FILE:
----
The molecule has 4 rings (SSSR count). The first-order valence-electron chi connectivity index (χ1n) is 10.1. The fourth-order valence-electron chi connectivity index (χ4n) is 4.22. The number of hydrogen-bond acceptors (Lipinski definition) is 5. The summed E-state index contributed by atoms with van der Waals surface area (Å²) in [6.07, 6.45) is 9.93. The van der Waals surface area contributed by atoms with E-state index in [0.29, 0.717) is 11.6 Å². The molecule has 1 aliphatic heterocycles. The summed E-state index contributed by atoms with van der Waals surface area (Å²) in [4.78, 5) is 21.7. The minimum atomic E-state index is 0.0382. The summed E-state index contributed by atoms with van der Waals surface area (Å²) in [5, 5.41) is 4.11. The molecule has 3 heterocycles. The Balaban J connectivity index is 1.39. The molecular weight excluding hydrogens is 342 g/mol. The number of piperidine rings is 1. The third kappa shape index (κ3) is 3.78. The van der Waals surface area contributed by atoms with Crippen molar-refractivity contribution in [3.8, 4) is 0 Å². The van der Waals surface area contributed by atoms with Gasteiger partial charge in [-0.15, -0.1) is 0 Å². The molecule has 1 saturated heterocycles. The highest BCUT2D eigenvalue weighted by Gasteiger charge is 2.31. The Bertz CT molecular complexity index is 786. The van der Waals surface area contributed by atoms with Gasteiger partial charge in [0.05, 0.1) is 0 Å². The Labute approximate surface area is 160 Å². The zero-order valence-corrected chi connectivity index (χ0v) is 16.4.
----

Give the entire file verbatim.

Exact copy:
The molecule has 4 rings (SSSR count). The first-order valence-electron chi connectivity index (χ1n) is 10.1. The fourth-order valence-electron chi connectivity index (χ4n) is 4.22. The number of hydrogen-bond acceptors (Lipinski definition) is 5. The summed E-state index contributed by atoms with van der Waals surface area (Å²) in [6.07, 6.45) is 9.93. The van der Waals surface area contributed by atoms with E-state index in [0.29, 0.717) is 11.6 Å². The molecule has 1 aliphatic heterocycles. The summed E-state index contributed by atoms with van der Waals surface area (Å²) in [4.78, 5) is 21.7. The minimum atomic E-state index is 0.0382. The summed E-state index contributed by atoms with van der Waals surface area (Å²) in [5, 5.41) is 4.11. The molecule has 3 heterocycles. The Balaban J connectivity index is 1.39. The molecular weight excluding hydrogens is 342 g/mol. The number of piperidine rings is 1. The third kappa shape index (κ3) is 3.78. The van der Waals surface area contributed by atoms with Crippen molar-refractivity contribution in [3.8, 4) is 0 Å². The van der Waals surface area contributed by atoms with Gasteiger partial charge in [-0.15, -0.1) is 0 Å². The molecule has 1 saturated heterocycles. The highest BCUT2D eigenvalue weighted by Gasteiger charge is 2.31. The Bertz CT molecular complexity index is 786. The van der Waals surface area contributed by atoms with Gasteiger partial charge in [0.05, 0.1) is 0 Å². The Labute approximate surface area is 160 Å². The zero-order valence-corrected chi connectivity index (χ0v) is 16.4.